Man of Medan Review: Dark pictures for movie night

The Dark Pictures: Man of Medan is hoping to ride the coattails of Supermassive Games’ gripping interactive horror Until Dawn. It’s the long awaited spiritual successor that intends to spawn a multiplatform legacy of its own as the first in The Dark Pictures Anthology of choose your own adventure cheesy horror tropes that we just can’t get enough of.

Man of Medan opens shortly after World War II as two sailors return to their ocean liner with a tutorial designed to set the scene for the looming ghost ship, and to stress the importance of making quick decisions; one of those tutorials that drags on just a little too long. With the formalities out of the way, it jumps forward to the present day and introduces us to a pair of siblings and their gun-for-hire captain, Fliss, who are embarking upon a diving expedition in search of undiscovered wrecks from the war.

The quintet embody classic horror stereotypes — pretty much all of them. Bickering brothers Alex and Brad are polar opposites, with Alex assuming the role of totally ripped and arrogantly misinformed jock, and Brad taking the position of apprehensive nerd with limited practical ability; you can tell that without even playing, because he’s the only character wearing glasses.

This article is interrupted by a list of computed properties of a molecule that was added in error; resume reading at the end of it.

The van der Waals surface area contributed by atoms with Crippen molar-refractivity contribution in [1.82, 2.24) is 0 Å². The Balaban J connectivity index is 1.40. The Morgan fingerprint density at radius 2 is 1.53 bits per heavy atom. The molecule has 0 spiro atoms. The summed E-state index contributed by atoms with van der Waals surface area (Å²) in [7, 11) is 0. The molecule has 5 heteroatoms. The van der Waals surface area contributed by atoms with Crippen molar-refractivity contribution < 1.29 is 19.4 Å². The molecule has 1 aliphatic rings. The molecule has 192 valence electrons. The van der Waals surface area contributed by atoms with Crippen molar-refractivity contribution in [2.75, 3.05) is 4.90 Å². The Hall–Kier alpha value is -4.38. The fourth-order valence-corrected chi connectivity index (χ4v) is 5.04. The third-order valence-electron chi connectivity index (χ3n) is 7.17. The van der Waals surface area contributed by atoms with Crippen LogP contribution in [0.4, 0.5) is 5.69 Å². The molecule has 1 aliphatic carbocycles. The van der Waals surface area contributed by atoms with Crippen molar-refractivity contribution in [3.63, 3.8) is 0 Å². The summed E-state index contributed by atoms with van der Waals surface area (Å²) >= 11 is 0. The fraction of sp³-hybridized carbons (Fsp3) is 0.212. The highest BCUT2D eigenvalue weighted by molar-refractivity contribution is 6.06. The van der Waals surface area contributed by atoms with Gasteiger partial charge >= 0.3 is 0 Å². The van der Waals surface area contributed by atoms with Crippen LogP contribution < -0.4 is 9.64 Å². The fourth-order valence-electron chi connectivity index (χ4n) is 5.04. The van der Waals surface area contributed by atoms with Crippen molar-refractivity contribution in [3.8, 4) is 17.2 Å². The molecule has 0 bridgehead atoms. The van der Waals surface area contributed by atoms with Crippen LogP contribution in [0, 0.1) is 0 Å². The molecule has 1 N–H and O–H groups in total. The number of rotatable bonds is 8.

In contrast, Conrad and Julia are from an extraordinarily wealthy background, and present as carefree snobs enjoying life on the bank of mum and dad. Party boy Conrad, played by Shawn Ashmore (the bloke from Quantum Break), establishes his character by leading the chorus to drink as his top priority. Meanwhile Alex and Julia, the happy couple who connect the group, are more focused on ignoring diving regulations than exhausting the stash of beers, as Brad plays true to form and conforms to peer pressure, only to struggle to finish a single frothy. Very disappointing, Brad. 

As with Until DawnMan of Medan’s dramatic narrative unfolds with a series of quicktime events. With mere seconds to make a decision the game is forever reinforcing that choices matter, the severity of which varies significantly. It’s possible to finish with all five characters surviving, all of them dying, or somewhere in-between. During my first run, three of five made it to see the closing credits. I lost one to an ambitious ploy that presented a shortened quicktime prompt I wasn’t ready for, and that was it. There are no second chances. The second death saw me lulled into a false narrative, convinced I was doing the right thing, only to find all was not as it seemed.